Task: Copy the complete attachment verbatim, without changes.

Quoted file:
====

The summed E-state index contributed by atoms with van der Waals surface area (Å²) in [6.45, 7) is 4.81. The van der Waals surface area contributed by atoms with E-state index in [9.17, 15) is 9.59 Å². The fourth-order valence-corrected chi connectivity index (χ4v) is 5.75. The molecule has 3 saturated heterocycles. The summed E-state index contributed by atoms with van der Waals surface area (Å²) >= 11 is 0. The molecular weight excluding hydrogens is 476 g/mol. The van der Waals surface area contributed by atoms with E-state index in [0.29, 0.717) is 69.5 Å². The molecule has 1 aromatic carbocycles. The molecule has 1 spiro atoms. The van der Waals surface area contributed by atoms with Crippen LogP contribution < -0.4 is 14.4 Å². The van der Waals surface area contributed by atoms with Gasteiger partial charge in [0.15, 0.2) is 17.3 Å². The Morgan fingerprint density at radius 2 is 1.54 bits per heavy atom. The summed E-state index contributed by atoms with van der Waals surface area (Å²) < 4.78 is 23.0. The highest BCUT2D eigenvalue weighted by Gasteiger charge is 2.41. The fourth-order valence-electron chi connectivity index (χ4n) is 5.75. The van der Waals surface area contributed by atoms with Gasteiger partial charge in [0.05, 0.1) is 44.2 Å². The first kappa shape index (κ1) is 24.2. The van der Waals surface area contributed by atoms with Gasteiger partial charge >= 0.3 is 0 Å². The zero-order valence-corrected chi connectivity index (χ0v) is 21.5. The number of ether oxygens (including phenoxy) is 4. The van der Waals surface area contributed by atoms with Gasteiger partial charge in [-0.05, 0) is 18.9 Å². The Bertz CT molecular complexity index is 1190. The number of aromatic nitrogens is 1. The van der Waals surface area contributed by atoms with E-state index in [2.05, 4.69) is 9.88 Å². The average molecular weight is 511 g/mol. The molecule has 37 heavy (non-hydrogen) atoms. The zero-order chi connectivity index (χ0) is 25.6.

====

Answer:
The summed E-state index contributed by atoms with van der Waals surface area (Å²) in [6.45, 7) is 4.81. The van der Waals surface area contributed by atoms with E-state index in [9.17, 15) is 9.59 Å². The fourth-order valence-corrected chi connectivity index (χ4v) is 5.75. The molecule has 3 saturated heterocycles. The summed E-state index contributed by atoms with van der Waals surface area (Å²) >= 11 is 0. The molecular weight excluding hydrogens is 476 g/mol. The van der Waals surface area contributed by atoms with E-state index in [0.29, 0.717) is 69.5 Å². The molecule has 1 aromatic carbocycles. The molecule has 1 spiro atoms. The van der Waals surface area contributed by atoms with Crippen LogP contribution < -0.4 is 14.4 Å². The van der Waals surface area contributed by atoms with Gasteiger partial charge in [0.15, 0.2) is 17.3 Å². The Morgan fingerprint density at radius 2 is 1.54 bits per heavy atom. The summed E-state index contributed by atoms with van der Waals surface area (Å²) < 4.78 is 23.0. The highest BCUT2D eigenvalue weighted by Gasteiger charge is 2.41. The fourth-order valence-electron chi connectivity index (χ4n) is 5.75. The van der Waals surface area contributed by atoms with Gasteiger partial charge in [0.05, 0.1) is 44.2 Å². The first kappa shape index (κ1) is 24.2. The van der Waals surface area contributed by atoms with Gasteiger partial charge >= 0.3 is 0 Å². The zero-order valence-corrected chi connectivity index (χ0v) is 21.5. The number of ether oxygens (including phenoxy) is 4. The van der Waals surface area contributed by atoms with Gasteiger partial charge in [-0.05, 0) is 18.9 Å². The Bertz CT molecular complexity index is 1190. The number of aromatic nitrogens is 1. The van der Waals surface area contributed by atoms with E-state index in [2.05, 4.69) is 9.88 Å². The average molecular weight is 511 g/mol. The molecule has 37 heavy (non-hydrogen) atoms. The zero-order chi connectivity index (χ0) is 25.6.